One way to judge the merits of the budget Barack Obama unveiled this week is by the comments of his political allies. "It's not enough to focus primarily on the non-security discretionary part of the budget," said Senate Budget Committee Chairman Kent Conrad.
Erskine Bowles, the Democrat whom Obama appointed as co-chairman of his fiscal commission, said the budget goes "nowhere near where they will have to go to resolve our fiscal nightmare." "The president punted," began the editorial of the Washington Post, which endorsed Obama in 2008. The paper noted tartly that he "chose to duck" the fiscal commission's recommendations.
"I don't need to tell you what I think of the budget: it's disastrous," wrote Atlantic economics blogger (and Obama voter) Megan McArdle. "I'm starting to think it's time to panic."
There was a little countervailing opinion, but not much. The New Republic's Jonathan ("I hate George W. Bush") Chait headlined his comment, "Why Obama's budget is OK." He thinks it might be a successful political ploy.
In his Tuesday news conference, Obama was reduced to calling for "patience" and saying he wanted to have an "adult conversation" with Republicans on entitlement spending.
To understand what may be ahead, it's useful to distinguish between budgets for three periods -- fiscal 2011, fiscal 2012 and the out years thereafter.
For fiscal 2011, which began Oct. 1, the government is now being funded by a continuing resolution that expires on March 4. House Republican leaders initially promised to cut that by $57 billion, arguing that that fulfilled their campaign promise to chop $100 billion because the fiscal year is already five months old. But the freshmen objected, and the leadership agreed to cut the full $100 billion.
The conventional wisdom is that the parties won't be able to agree on funding levels for the remainder of fiscal 2011. This could result in a government shutdown, like the one that occurred in 1995-96 when Bill Clinton and Newt Gingrich failed to agree on terms for continuing to fund government operations.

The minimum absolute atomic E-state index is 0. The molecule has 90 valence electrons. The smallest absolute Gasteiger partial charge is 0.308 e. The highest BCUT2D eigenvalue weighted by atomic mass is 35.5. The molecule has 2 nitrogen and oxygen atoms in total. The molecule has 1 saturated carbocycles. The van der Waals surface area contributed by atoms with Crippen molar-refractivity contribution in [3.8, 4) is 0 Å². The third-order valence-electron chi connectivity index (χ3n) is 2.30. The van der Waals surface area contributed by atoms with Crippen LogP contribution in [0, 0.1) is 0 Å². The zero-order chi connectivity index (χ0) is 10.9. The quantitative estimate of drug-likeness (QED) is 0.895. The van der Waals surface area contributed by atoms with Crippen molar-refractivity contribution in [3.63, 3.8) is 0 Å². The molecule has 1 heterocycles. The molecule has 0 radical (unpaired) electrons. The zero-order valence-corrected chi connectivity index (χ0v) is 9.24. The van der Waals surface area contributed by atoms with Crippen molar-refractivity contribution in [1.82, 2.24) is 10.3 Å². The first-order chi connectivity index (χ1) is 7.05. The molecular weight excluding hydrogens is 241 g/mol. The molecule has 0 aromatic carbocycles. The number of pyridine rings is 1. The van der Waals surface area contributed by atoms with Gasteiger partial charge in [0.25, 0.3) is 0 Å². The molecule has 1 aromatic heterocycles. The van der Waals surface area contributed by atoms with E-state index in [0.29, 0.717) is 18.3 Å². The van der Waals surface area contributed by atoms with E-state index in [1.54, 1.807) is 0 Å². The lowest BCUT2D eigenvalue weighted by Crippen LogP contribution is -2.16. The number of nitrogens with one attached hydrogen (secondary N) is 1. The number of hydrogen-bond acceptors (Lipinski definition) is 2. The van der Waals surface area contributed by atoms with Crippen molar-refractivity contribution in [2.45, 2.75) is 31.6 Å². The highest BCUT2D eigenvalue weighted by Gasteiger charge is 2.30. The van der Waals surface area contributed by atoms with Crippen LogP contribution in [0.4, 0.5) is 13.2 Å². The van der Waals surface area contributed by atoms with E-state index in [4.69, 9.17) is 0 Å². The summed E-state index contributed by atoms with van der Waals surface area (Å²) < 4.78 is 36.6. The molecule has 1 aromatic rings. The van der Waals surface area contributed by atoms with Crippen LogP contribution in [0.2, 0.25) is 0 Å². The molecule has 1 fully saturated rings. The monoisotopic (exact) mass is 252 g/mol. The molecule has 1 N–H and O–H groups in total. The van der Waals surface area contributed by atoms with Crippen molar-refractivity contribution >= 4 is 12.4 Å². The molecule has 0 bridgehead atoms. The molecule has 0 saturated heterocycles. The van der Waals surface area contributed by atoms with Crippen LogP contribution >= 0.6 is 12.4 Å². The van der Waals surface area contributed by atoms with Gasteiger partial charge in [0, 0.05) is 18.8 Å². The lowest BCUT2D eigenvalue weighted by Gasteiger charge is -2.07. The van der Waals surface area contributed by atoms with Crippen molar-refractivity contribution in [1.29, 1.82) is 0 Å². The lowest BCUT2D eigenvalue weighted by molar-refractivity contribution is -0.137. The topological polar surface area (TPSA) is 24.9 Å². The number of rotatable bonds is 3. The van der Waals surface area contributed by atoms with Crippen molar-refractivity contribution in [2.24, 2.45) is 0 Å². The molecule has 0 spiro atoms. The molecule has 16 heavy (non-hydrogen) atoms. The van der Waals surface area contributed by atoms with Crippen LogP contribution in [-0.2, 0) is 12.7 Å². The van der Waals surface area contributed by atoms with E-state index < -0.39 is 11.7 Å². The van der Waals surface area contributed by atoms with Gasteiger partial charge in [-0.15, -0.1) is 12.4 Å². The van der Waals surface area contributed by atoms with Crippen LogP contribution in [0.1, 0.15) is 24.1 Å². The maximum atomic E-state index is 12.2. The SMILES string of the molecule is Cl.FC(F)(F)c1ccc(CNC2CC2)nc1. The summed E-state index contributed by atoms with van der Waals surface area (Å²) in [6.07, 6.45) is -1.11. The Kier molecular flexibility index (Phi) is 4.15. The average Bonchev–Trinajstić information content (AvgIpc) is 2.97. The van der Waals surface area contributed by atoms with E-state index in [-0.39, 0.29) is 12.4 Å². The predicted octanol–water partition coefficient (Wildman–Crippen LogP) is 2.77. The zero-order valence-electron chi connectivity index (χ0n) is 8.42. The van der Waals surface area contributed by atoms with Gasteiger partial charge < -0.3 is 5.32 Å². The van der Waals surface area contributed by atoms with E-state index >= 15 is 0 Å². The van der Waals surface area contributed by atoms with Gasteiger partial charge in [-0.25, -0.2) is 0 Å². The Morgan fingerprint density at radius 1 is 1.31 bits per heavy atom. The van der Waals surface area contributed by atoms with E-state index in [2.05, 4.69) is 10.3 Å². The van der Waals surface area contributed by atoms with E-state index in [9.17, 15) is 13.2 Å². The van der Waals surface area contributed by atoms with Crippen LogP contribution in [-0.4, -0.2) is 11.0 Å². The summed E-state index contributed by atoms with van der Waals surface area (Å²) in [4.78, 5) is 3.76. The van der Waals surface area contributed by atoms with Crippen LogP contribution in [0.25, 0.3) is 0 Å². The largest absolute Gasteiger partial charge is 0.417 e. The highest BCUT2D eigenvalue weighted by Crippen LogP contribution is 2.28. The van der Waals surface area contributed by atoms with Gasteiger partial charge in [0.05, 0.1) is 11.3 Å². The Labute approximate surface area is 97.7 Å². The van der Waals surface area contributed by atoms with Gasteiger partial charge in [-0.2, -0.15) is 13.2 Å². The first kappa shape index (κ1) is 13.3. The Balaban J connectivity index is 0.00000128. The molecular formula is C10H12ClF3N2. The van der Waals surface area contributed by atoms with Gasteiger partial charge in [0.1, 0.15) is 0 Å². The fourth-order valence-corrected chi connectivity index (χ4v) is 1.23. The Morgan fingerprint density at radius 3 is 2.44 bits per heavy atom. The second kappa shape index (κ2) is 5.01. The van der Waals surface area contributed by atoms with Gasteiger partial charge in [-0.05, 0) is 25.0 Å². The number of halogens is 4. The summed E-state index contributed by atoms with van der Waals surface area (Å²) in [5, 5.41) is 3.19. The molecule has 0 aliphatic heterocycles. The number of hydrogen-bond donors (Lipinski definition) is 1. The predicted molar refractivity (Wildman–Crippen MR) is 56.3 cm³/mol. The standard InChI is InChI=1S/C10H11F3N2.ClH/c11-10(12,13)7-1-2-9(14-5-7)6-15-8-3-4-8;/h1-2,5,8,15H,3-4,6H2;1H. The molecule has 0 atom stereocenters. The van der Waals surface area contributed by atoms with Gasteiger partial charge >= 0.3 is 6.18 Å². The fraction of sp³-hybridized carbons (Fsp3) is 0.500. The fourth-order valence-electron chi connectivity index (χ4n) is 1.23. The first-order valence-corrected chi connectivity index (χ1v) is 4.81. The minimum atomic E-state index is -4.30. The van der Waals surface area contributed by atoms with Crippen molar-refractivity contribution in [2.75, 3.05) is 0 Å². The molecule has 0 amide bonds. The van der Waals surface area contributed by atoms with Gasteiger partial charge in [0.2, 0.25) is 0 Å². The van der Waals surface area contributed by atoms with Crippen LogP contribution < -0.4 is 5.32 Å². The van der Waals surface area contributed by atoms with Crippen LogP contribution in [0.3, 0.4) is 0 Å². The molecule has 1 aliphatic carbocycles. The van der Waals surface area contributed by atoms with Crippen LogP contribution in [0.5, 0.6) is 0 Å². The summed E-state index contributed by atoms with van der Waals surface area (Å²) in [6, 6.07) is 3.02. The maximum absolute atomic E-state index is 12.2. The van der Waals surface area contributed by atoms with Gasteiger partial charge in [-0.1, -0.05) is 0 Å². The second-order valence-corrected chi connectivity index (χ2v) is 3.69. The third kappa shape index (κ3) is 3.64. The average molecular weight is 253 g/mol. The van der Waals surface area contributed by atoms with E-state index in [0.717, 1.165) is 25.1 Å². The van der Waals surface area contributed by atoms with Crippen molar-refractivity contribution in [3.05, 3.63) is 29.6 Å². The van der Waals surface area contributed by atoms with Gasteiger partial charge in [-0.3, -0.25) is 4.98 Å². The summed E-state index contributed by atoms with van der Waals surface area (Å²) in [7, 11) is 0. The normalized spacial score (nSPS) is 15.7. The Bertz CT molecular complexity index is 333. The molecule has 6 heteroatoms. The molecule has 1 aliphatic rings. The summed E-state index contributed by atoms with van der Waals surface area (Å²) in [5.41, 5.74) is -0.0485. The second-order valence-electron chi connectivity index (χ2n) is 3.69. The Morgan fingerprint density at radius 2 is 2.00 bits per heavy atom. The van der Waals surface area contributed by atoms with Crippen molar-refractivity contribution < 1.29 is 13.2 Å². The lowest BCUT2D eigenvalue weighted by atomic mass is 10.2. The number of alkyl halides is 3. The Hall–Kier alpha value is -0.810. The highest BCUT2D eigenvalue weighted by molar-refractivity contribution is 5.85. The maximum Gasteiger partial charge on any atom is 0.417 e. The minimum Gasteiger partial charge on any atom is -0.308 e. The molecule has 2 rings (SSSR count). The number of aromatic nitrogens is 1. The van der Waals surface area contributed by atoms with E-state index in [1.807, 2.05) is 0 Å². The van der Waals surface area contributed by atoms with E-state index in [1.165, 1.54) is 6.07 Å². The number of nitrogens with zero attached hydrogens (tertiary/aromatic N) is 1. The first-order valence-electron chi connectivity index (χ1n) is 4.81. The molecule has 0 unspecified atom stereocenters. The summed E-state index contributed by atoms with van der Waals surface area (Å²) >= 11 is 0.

That was supposedly disastrous for the Republicans. Actually it worked out well both for Clinton and for House Republicans, who lost only nine seats in 1996 -- a lot fewer than the 63 that the Democrats lost last November. Moreover, in 1995-96 we had healthy economic growth and the case for cuts was much weaker. Now there's a much stronger argument that we can't afford the increased spending Obama and Nancy Pelosi produced in 2009-10.
For fiscal 2012, House Budget Chairman Paul Ryan said he'll present a budget that "will include real entitlement reforms." There's obviously some political risk here. Social Security is considered the third rail of American politics, and many Republicans cited Medicare cuts as one of the defects of Obamacare.
But there's also some risk in not addressing entitlements. Obama's fiscal 2012 budget does nothing to address the looming problems of Social Security, Medicare or Medicaid. That looks less like "hope and change" and more like "inertia and despair."
So do his budget plans for the out years beyond fiscal 2012, which don't address entitlements and are larded with gimmicks. The charitable deduction for high earners would be cut permanently (in effect transferring money from charities to the government) to pay for a few years of Alternative Minimum Tax fixes. The patent period for biologic drugs, set by the last Congress, would be reduced to pay for a few years of the annual Medicare "doc fix."
In November 2010, the voters rejected the vast increase in the size and scope of government of the Obama Democrats. They had increased domestic discretionary spending by 24 percent, and by more than 80 percent if you count the stimulus package.
Now the president is trying to salvage most of what was intended to be a permanent increase of government's share of the economy by calling for dribs and drabs of cuts and freezing total discretionary spending at a much higher level than ever before.
This may be, as Chait suggests, a successful short-term political ploy, while being obviously long-term bad public policy. Conventional wisdom is that voters like spending cuts in the abstract but oppose any specific cuts except in foreign aid.
But conventional wisdom also said that the stimulus package and Obamacare would be popular. The Republicans, following where the voters led, are betting conventional wisdom is wrong again.
Michael Barone is a Resident Fellow in American Politics at AEI.